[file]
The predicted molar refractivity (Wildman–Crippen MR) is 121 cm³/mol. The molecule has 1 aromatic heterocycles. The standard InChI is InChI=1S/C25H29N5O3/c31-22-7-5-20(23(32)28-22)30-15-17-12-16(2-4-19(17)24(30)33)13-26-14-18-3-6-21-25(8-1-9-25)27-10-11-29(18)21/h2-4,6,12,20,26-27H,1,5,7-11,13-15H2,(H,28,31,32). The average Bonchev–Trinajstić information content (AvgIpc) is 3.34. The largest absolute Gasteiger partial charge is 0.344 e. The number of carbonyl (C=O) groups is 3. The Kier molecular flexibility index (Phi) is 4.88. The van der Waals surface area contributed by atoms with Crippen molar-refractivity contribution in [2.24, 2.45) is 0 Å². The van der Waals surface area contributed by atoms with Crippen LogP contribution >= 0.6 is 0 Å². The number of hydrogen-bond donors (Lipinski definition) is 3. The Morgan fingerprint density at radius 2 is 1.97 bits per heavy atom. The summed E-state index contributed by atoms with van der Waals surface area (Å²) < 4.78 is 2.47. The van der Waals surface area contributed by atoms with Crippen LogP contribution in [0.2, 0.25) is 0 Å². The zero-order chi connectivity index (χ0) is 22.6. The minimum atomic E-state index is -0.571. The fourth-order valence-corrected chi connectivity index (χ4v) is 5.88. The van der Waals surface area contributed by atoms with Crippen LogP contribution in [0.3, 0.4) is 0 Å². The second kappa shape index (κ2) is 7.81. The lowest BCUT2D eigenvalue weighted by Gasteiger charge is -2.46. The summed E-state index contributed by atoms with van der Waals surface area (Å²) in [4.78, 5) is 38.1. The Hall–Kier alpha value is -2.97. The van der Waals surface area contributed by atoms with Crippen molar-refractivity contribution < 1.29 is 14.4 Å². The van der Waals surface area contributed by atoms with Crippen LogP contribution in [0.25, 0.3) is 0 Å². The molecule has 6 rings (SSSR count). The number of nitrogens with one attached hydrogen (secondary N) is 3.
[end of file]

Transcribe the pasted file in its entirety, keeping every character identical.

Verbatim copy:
The predicted molar refractivity (Wildman–Crippen MR) is 121 cm³/mol. The molecule has 1 aromatic heterocycles. The standard InChI is InChI=1S/C25H29N5O3/c31-22-7-5-20(23(32)28-22)30-15-17-12-16(2-4-19(17)24(30)33)13-26-14-18-3-6-21-25(8-1-9-25)27-10-11-29(18)21/h2-4,6,12,20,26-27H,1,5,7-11,13-15H2,(H,28,31,32). The average Bonchev–Trinajstić information content (AvgIpc) is 3.34. The largest absolute Gasteiger partial charge is 0.344 e. The number of carbonyl (C=O) groups is 3. The Kier molecular flexibility index (Phi) is 4.88. The van der Waals surface area contributed by atoms with Crippen molar-refractivity contribution in [2.24, 2.45) is 0 Å². The van der Waals surface area contributed by atoms with Crippen LogP contribution >= 0.6 is 0 Å². The number of hydrogen-bond donors (Lipinski definition) is 3. The Morgan fingerprint density at radius 2 is 1.97 bits per heavy atom. The summed E-state index contributed by atoms with van der Waals surface area (Å²) < 4.78 is 2.47. The van der Waals surface area contributed by atoms with Crippen LogP contribution in [0.2, 0.25) is 0 Å². The zero-order chi connectivity index (χ0) is 22.6. The minimum atomic E-state index is -0.571. The fourth-order valence-corrected chi connectivity index (χ4v) is 5.88. The van der Waals surface area contributed by atoms with Crippen LogP contribution in [0.3, 0.4) is 0 Å². The second kappa shape index (κ2) is 7.81. The lowest BCUT2D eigenvalue weighted by Gasteiger charge is -2.46. The summed E-state index contributed by atoms with van der Waals surface area (Å²) in [4.78, 5) is 38.1. The Hall–Kier alpha value is -2.97. The van der Waals surface area contributed by atoms with Crippen molar-refractivity contribution < 1.29 is 14.4 Å². The van der Waals surface area contributed by atoms with Crippen LogP contribution in [0.25, 0.3) is 0 Å². The molecule has 6 rings (SSSR count). The number of nitrogens with one attached hydrogen (secondary N) is 3.